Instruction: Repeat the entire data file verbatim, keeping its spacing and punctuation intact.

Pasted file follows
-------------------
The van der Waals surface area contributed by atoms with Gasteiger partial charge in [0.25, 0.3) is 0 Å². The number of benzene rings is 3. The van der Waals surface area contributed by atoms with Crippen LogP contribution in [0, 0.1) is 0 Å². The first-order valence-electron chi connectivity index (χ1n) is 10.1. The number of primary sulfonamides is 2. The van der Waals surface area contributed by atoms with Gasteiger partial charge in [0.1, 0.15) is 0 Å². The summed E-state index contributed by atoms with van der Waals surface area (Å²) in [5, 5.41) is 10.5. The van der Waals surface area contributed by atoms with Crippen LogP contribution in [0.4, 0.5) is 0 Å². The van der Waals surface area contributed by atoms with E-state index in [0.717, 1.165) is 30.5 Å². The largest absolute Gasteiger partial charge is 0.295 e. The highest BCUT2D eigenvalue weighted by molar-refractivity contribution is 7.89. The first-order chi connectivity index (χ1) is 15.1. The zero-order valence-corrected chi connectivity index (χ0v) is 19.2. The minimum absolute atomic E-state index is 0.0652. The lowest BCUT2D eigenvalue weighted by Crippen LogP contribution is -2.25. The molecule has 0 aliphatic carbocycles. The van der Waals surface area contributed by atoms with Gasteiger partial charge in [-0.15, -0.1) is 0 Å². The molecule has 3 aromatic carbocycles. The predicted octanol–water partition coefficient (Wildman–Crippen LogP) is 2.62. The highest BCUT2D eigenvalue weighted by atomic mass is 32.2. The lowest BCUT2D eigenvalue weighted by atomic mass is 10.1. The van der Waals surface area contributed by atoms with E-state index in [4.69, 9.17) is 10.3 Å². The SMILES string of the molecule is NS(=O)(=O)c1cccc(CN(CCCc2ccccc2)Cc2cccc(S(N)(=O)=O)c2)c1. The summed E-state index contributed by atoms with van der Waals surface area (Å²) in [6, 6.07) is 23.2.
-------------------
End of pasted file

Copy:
The van der Waals surface area contributed by atoms with Gasteiger partial charge in [0.25, 0.3) is 0 Å². The number of benzene rings is 3. The van der Waals surface area contributed by atoms with Crippen LogP contribution in [0, 0.1) is 0 Å². The first-order valence-electron chi connectivity index (χ1n) is 10.1. The number of primary sulfonamides is 2. The van der Waals surface area contributed by atoms with Gasteiger partial charge in [0.1, 0.15) is 0 Å². The summed E-state index contributed by atoms with van der Waals surface area (Å²) in [5, 5.41) is 10.5. The van der Waals surface area contributed by atoms with Crippen LogP contribution in [0.4, 0.5) is 0 Å². The van der Waals surface area contributed by atoms with E-state index in [0.717, 1.165) is 30.5 Å². The largest absolute Gasteiger partial charge is 0.295 e. The highest BCUT2D eigenvalue weighted by molar-refractivity contribution is 7.89. The first-order chi connectivity index (χ1) is 15.1. The zero-order valence-corrected chi connectivity index (χ0v) is 19.2. The minimum absolute atomic E-state index is 0.0652. The lowest BCUT2D eigenvalue weighted by Crippen LogP contribution is -2.25. The molecule has 0 aliphatic carbocycles. The van der Waals surface area contributed by atoms with Gasteiger partial charge in [-0.15, -0.1) is 0 Å². The molecule has 3 aromatic carbocycles. The predicted octanol–water partition coefficient (Wildman–Crippen LogP) is 2.62. The highest BCUT2D eigenvalue weighted by atomic mass is 32.2. The lowest BCUT2D eigenvalue weighted by atomic mass is 10.1. The van der Waals surface area contributed by atoms with E-state index in [4.69, 9.17) is 10.3 Å². The SMILES string of the molecule is NS(=O)(=O)c1cccc(CN(CCCc2ccccc2)Cc2cccc(S(N)(=O)=O)c2)c1. The summed E-state index contributed by atoms with van der Waals surface area (Å²) in [6, 6.07) is 23.2.